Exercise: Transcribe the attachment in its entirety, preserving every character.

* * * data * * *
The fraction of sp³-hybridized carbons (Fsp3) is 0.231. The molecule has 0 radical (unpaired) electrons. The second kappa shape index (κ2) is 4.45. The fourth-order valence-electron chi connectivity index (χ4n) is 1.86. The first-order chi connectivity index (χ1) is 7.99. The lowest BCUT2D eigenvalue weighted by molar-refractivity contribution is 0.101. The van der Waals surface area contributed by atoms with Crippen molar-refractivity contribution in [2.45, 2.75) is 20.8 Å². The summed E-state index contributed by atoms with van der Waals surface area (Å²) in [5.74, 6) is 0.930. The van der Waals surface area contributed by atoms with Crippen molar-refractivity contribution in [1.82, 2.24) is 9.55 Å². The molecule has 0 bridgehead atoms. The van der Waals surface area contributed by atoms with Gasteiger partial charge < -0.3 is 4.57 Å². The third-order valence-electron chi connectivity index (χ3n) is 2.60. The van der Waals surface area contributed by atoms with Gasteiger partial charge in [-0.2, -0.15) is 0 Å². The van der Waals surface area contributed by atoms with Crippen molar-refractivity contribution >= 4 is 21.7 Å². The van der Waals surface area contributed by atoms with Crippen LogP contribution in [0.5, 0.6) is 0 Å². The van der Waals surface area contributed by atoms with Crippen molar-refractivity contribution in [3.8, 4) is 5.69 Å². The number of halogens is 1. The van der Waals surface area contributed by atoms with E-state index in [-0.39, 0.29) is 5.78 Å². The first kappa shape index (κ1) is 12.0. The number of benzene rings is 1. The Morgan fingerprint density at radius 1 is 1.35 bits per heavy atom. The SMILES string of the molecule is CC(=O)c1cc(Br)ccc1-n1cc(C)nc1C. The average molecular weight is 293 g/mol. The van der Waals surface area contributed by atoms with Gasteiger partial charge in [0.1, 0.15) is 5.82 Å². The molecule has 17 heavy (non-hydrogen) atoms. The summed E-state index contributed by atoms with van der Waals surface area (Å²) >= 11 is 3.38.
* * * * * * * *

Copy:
The fraction of sp³-hybridized carbons (Fsp3) is 0.231. The molecule has 0 radical (unpaired) electrons. The second kappa shape index (κ2) is 4.45. The fourth-order valence-electron chi connectivity index (χ4n) is 1.86. The first-order chi connectivity index (χ1) is 7.99. The lowest BCUT2D eigenvalue weighted by molar-refractivity contribution is 0.101. The van der Waals surface area contributed by atoms with Crippen molar-refractivity contribution in [2.45, 2.75) is 20.8 Å². The summed E-state index contributed by atoms with van der Waals surface area (Å²) in [5.74, 6) is 0.930. The van der Waals surface area contributed by atoms with Crippen molar-refractivity contribution in [1.82, 2.24) is 9.55 Å². The molecule has 0 bridgehead atoms. The van der Waals surface area contributed by atoms with Gasteiger partial charge < -0.3 is 4.57 Å². The third-order valence-electron chi connectivity index (χ3n) is 2.60. The van der Waals surface area contributed by atoms with Gasteiger partial charge in [-0.2, -0.15) is 0 Å². The van der Waals surface area contributed by atoms with Crippen molar-refractivity contribution >= 4 is 21.7 Å². The van der Waals surface area contributed by atoms with Crippen LogP contribution in [0.5, 0.6) is 0 Å². The van der Waals surface area contributed by atoms with Crippen molar-refractivity contribution in [3.8, 4) is 5.69 Å². The number of halogens is 1. The van der Waals surface area contributed by atoms with E-state index in [-0.39, 0.29) is 5.78 Å². The first kappa shape index (κ1) is 12.0. The number of benzene rings is 1. The Morgan fingerprint density at radius 1 is 1.35 bits per heavy atom. The SMILES string of the molecule is CC(=O)c1cc(Br)ccc1-n1cc(C)nc1C. The average molecular weight is 293 g/mol. The van der Waals surface area contributed by atoms with Gasteiger partial charge in [0.1, 0.15) is 5.82 Å². The molecule has 17 heavy (non-hydrogen) atoms. The summed E-state index contributed by atoms with van der Waals surface area (Å²) >= 11 is 3.38.